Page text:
MVP: How long have you lived in Mill Valley?
LM: We moved here in the fall of 1997. We were living in Darian, Connecticut when my husband was offered a job with Foote, Cone, and Belding in San Francisco to work on the Levi’s account.
MVP: How did you decide on Mill Valley?
LM: Our boys were young and we knew we didn’t want to live right in the city. I knew one girl in Connecticut who was from Palo Alto and she said, “People in Marin are like that movie, Serial. They’re in hot tubs and they wife swap. You’re going to want to live in Palo Alto.” Then I met a girl from San Rafael who said, “You are definitely going to want to live in Marin.” Our realtor, Anne Murphy, took us around Marin and we really liked it, so I guess we’re that type.
MVP: What’s your neighborhood?
LM: We live in Blithedale Canyon. I love it because we have a hot spot. I didn’t believe in the microclimates until we moved here. Everyone told us it didn’t matter where we lived because we’d be spending all our time outdoors, but we moved here the year of El Niño and it rained four months straight.
MVP: Do you like your neighbors?
LM: Yes, very much, but I miss the Dixons.
MVP: Where did your kids go to school?
LM: I have two boys and they both went to Old Mill, Mill Valley Middle School, and then Marin Catholic. Now they’re both in college.
MVP: Are you enjoying the empty nest?
LM: Yes. We call it Flew the Coop. I’m still doing the things I did when they were at home, but I just don’t have to prepare as many meals. The boys ate so much. Now my food budget has decreased so I can spend more money at The Store. I went from feeding four to three, and now just two of us.
MVP: Do you have any advice for new empty nesters?
LM: One thing I have noticed is that you have to really like your spouse, because when the nest gets empty you are spending a lot of time together. I am lucky that I still like Peter and that we have common interests. Thank God we both like to cook and go to the movies.
MVP: Do you miss going to the boys' games?
LM: Well I do miss watching them play, but we still go to the games. We go to the Marin Catholic football and lacrosse games. Now everyone else seems so young. And when I drive by Old Mill those moms look like babies.
MVP: OK, what about football? Growing up in the South I watched so much college football and it just doesn’t seem to be as big out here.
LM: When you know people who are fans it’s fun, but back home everyone is a fan. Anywhere you go everyone is a Tiger fan or a Saints fan.
MVP: Who watches the games with you?
LM: The Butlers watch with us, and Bobby Hines. He is from Louisiana and went to LSU. We love having friends over to watch, but because I’m very superstitious I don’t just let anybody come over. It’s true. If women come they can’t chat, they have to watch the game. And if you come and we lose, you are not invited back. Sorry, but that’s my policy.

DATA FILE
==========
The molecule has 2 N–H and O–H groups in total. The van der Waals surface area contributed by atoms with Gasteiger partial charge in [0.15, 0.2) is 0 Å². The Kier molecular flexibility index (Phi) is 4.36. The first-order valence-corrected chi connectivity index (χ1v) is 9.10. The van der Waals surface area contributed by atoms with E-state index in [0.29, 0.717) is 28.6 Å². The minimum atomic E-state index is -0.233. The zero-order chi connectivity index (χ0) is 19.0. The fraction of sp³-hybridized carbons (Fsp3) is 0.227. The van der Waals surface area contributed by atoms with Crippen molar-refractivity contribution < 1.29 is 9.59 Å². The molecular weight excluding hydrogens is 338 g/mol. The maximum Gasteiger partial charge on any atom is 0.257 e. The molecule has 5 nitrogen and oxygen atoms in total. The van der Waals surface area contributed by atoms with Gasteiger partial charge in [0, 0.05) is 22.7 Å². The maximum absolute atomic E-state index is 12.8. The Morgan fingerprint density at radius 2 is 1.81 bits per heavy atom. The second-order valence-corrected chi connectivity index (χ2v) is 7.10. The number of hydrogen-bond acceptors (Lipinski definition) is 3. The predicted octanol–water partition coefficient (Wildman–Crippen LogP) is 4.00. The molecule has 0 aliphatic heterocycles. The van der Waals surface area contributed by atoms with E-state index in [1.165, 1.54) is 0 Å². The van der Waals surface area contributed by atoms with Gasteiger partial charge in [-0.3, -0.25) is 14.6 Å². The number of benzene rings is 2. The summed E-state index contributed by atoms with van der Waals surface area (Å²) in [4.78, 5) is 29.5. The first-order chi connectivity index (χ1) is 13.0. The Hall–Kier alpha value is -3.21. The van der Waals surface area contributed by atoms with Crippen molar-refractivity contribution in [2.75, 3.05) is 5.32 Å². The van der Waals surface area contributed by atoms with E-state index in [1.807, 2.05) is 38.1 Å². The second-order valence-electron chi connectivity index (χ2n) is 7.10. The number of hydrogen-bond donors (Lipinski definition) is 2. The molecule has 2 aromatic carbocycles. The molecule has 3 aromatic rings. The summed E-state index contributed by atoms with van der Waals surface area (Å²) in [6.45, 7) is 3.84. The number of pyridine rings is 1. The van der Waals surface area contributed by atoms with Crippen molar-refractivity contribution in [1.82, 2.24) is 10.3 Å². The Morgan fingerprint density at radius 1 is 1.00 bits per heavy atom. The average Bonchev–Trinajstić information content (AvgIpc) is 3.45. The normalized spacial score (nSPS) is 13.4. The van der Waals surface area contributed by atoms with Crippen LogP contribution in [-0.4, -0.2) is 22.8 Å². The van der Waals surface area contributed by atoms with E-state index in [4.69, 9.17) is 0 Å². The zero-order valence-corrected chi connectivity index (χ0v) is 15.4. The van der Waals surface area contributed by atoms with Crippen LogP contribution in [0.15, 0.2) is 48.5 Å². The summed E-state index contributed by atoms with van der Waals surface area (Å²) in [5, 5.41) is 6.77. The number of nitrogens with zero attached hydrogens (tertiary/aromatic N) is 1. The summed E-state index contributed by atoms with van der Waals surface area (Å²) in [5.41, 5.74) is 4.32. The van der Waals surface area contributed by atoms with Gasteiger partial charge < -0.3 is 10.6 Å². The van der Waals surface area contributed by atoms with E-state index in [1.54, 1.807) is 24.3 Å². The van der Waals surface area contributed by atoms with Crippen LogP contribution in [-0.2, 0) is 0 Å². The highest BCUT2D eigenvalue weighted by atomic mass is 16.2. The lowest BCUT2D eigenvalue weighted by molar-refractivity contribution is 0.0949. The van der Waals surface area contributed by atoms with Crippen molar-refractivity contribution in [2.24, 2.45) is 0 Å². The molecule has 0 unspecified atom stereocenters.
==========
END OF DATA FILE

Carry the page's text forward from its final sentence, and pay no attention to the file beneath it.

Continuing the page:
MVP: Do you miss Louisiana?
LM: Yes, very much.
MVP: What do you miss?
LM: I think people in the south are generally funnier and a bit more laid back. There is a lot of drinking in the south, which can be a problem, but everyone just likes to have a good time. Plus I miss the heat. It’s never hot enough for me here.
MVP: How does the food here compare?
LM: I think the food here is very good. Of course we don’t have as much fried food here. In Louisiana we have those delicious tomatoes and peas in the summer. Back there everything you cook is an excuse to have a party. You say, “I’m going to boil some crawfish,” and that’s your excuse for having people over. It all starts with the food.
MVP: Do you go to many restaurants in the city?
LM: We love to go in and try new restaurants. That’s what we should be doing more of as empty nesters. I love La Folie. That’s our favorite place in San Francisco, just to be treated well and have a special night.
MVP: And you’re a nurse.
LM:Yes, I started out in Labor and Delivery in Charity Hospital, in New Orleans, and then the operating room at Tulane. When we got married and moved to London I worked at the Lister hospital in the recovery room. It was a private hospital and we did have some celebrities like Mick Jagger. Then in Connecticut I worked for a plastic surgeon. Out here I worked for a few years doing laser hair removal. I also gave flu shots, which I enjoyed. I liked going into the retirement homes or Safeway to give shots. The older people were very appreciative and it was really interesting to hear their stories. I also worked at the Marin City Health and Wellness Center.
MVP: Are you a big proponent of laser hair removal?
LM: Yes, I am. If done correctly, and with the right machine, you can get very good results.
MVP: I know our readers would like to know about this so I will ask: In terms of the bikini area, do you think that people should go all the way with their hair removal?